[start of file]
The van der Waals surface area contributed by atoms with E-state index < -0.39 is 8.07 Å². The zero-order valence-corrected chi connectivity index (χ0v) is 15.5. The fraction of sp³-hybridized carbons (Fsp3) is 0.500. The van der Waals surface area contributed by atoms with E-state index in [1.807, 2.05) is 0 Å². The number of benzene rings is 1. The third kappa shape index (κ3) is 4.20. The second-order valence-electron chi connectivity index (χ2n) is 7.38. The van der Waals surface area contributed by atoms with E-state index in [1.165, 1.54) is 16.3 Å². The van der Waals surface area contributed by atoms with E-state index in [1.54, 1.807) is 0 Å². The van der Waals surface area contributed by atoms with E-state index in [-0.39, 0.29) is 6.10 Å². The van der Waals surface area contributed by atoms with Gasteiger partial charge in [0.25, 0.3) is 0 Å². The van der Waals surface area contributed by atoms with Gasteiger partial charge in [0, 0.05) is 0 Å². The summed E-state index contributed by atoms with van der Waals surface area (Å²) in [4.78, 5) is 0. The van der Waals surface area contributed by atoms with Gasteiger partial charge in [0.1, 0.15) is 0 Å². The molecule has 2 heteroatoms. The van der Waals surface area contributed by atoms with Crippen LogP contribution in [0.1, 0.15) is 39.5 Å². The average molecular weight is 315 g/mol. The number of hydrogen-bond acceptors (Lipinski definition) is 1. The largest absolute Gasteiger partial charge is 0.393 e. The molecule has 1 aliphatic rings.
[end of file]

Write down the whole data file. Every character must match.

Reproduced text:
The van der Waals surface area contributed by atoms with E-state index < -0.39 is 8.07 Å². The zero-order valence-corrected chi connectivity index (χ0v) is 15.5. The fraction of sp³-hybridized carbons (Fsp3) is 0.500. The van der Waals surface area contributed by atoms with E-state index in [1.807, 2.05) is 0 Å². The number of benzene rings is 1. The third kappa shape index (κ3) is 4.20. The second-order valence-electron chi connectivity index (χ2n) is 7.38. The van der Waals surface area contributed by atoms with E-state index in [1.165, 1.54) is 16.3 Å². The van der Waals surface area contributed by atoms with E-state index in [1.54, 1.807) is 0 Å². The van der Waals surface area contributed by atoms with E-state index in [-0.39, 0.29) is 6.10 Å². The van der Waals surface area contributed by atoms with Gasteiger partial charge in [0.25, 0.3) is 0 Å². The van der Waals surface area contributed by atoms with Gasteiger partial charge in [0, 0.05) is 0 Å². The summed E-state index contributed by atoms with van der Waals surface area (Å²) in [4.78, 5) is 0. The van der Waals surface area contributed by atoms with Gasteiger partial charge in [0.1, 0.15) is 0 Å². The molecule has 2 heteroatoms. The van der Waals surface area contributed by atoms with Crippen LogP contribution in [0.1, 0.15) is 39.5 Å². The average molecular weight is 315 g/mol. The number of hydrogen-bond acceptors (Lipinski definition) is 1. The largest absolute Gasteiger partial charge is 0.393 e. The molecule has 1 aliphatic rings.